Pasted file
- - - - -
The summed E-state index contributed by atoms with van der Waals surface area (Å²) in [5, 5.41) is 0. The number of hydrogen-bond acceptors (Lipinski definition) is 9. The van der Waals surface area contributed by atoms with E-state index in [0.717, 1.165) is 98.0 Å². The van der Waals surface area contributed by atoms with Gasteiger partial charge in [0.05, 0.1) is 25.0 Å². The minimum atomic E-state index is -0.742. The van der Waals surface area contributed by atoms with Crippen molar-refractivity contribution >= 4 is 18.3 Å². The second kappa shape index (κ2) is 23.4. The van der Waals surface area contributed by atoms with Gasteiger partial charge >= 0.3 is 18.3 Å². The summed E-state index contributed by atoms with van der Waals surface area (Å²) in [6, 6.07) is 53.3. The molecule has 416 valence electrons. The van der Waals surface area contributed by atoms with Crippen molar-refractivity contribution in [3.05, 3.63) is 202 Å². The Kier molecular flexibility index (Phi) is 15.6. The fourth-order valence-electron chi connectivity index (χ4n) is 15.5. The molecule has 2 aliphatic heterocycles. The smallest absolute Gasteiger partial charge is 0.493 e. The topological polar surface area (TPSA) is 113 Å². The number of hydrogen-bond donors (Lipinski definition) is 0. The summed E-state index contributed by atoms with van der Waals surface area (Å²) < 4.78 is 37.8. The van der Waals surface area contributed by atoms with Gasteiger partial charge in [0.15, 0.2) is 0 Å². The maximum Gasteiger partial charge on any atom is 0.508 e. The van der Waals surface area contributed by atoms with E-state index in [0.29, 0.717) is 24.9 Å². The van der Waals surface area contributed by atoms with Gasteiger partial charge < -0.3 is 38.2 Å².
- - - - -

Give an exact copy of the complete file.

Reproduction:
The summed E-state index contributed by atoms with van der Waals surface area (Å²) in [5, 5.41) is 0. The number of hydrogen-bond acceptors (Lipinski definition) is 9. The van der Waals surface area contributed by atoms with E-state index in [0.717, 1.165) is 98.0 Å². The van der Waals surface area contributed by atoms with Gasteiger partial charge in [0.05, 0.1) is 25.0 Å². The minimum atomic E-state index is -0.742. The van der Waals surface area contributed by atoms with Crippen molar-refractivity contribution >= 4 is 18.3 Å². The second kappa shape index (κ2) is 23.4. The van der Waals surface area contributed by atoms with Gasteiger partial charge >= 0.3 is 18.3 Å². The summed E-state index contributed by atoms with van der Waals surface area (Å²) in [6, 6.07) is 53.3. The molecule has 416 valence electrons. The van der Waals surface area contributed by atoms with Crippen molar-refractivity contribution in [3.05, 3.63) is 202 Å². The Kier molecular flexibility index (Phi) is 15.6. The fourth-order valence-electron chi connectivity index (χ4n) is 15.5. The molecule has 2 aliphatic heterocycles. The smallest absolute Gasteiger partial charge is 0.493 e. The topological polar surface area (TPSA) is 113 Å². The number of hydrogen-bond donors (Lipinski definition) is 0. The summed E-state index contributed by atoms with van der Waals surface area (Å²) < 4.78 is 37.8. The van der Waals surface area contributed by atoms with Gasteiger partial charge in [0.15, 0.2) is 0 Å². The maximum Gasteiger partial charge on any atom is 0.508 e. The van der Waals surface area contributed by atoms with E-state index in [0.29, 0.717) is 24.9 Å². The van der Waals surface area contributed by atoms with Gasteiger partial charge < -0.3 is 38.2 Å².